The life line of the UK, NHS has turned 70 today. First established on July 5, 1948, the NHS for seven decades has helped save millions of lives at free of cost. Today it is the world’s one of the largest publicly funded health service which provides health and care services to more than 65 million people in the UK. Over these years NHS has evolved from introducing vaccination programme in 1950s to robotic surgeries carried out today.
On this occasion, we have found seven interesting facts about the NHS to celebrate its seven decades of service.
1. The oldest healthcare
Founded in 1948 by Minister of Health Aneurin Bevan, the NHS has always had the principal that the NHS should meet the needs of everybody and be free at the point of delivery. The NHS is the oldest single-payer healthcare system in the world and many other countries have since copied the structure of the NHS.
2. The largest employer in the world
The NHS is the fifth largest employer in the world along with the Chinese People’s Liberation Army, the Indian railways and the Wal-Mart supermarket chain. It provides jobs for 1.3 million people, making it country’s largest employer. In March 2017 it employed 106,430 doctors, 285,893 nurses and health visitors, 21,597 midwives, 132,673 scientific, therapeutic and technical staff. Nurses make up the largest part of the workforce.
3. Provides care to millions
The NHS deals with over 1.5 million patients every 24 hours. NHS chiropodists inspect more than 150,000 pairs of feet every week and full-time GPs treat an average of 255 patients a week. Additionally, NHS ambulances make over 50,000 emergency journeys each week.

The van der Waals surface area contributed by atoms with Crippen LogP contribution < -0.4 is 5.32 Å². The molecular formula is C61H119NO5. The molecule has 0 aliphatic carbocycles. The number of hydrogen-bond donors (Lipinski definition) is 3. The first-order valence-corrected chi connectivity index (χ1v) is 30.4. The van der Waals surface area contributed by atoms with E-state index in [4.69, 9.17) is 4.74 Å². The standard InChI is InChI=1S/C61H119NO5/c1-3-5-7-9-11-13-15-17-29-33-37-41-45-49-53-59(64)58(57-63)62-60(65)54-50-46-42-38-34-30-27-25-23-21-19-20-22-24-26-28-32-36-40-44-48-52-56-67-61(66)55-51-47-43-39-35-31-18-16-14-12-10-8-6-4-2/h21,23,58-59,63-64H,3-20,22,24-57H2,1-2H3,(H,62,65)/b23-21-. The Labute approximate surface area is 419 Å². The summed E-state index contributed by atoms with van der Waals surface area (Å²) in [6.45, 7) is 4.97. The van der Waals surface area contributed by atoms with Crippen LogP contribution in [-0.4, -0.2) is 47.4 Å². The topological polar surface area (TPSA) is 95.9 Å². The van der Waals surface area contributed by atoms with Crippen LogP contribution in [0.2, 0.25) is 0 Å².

4. No prescription charges till 1952
Till 1952, the services including prescriptions were available completely free of cost. It was financed entirely from the taxation. Only after the spending exceeded than the expected, charges of one shilling (5p) for prescription was introduced and a flat rate of £1 for ordinary dental treatment. In protest of the introduction of prescription charges, Bevan, the founder member of NHS had resigned from the government. Prescription charges were abolished in 1965 and remained free until June 1968, when the charges were reintroduced.
5. The extraordinaire budget
In 1948, the NHS budget was £437 million. The budget is expected to increase from £120.512bn in 2016/17 to £123.202bn by 2019/20. About 99% of the budget comes from taxes while the rest comes from the other charges such as prescriptions for medicine, dentists, and opticians services.
6. Delivers world-class services
The Commonwealth Funds has ranked the NHS as the world’s best healthcare system in comparison with the healthcare systems of 10 other countries (Australia, Canada, France, Germany, Netherlands, New Zealand, Norway, Sweden, Switzerland and the US). The NHS is the most impressive overall and is rated as the best system in terms of efficiency, effective care, safe care, co-ordinated care, patient-centred care and cost-related problems. The 2012 London Olympic Games opening ceremony paid tribute to NHS through a performance.
7. World's first test-tube baby
Louise Joy Brown on July 25 1978 was the world's first test-tube baby. In vitro fertilisation (IVF) treatment is now common and since then, more than a million test tube babies have been born worldwide.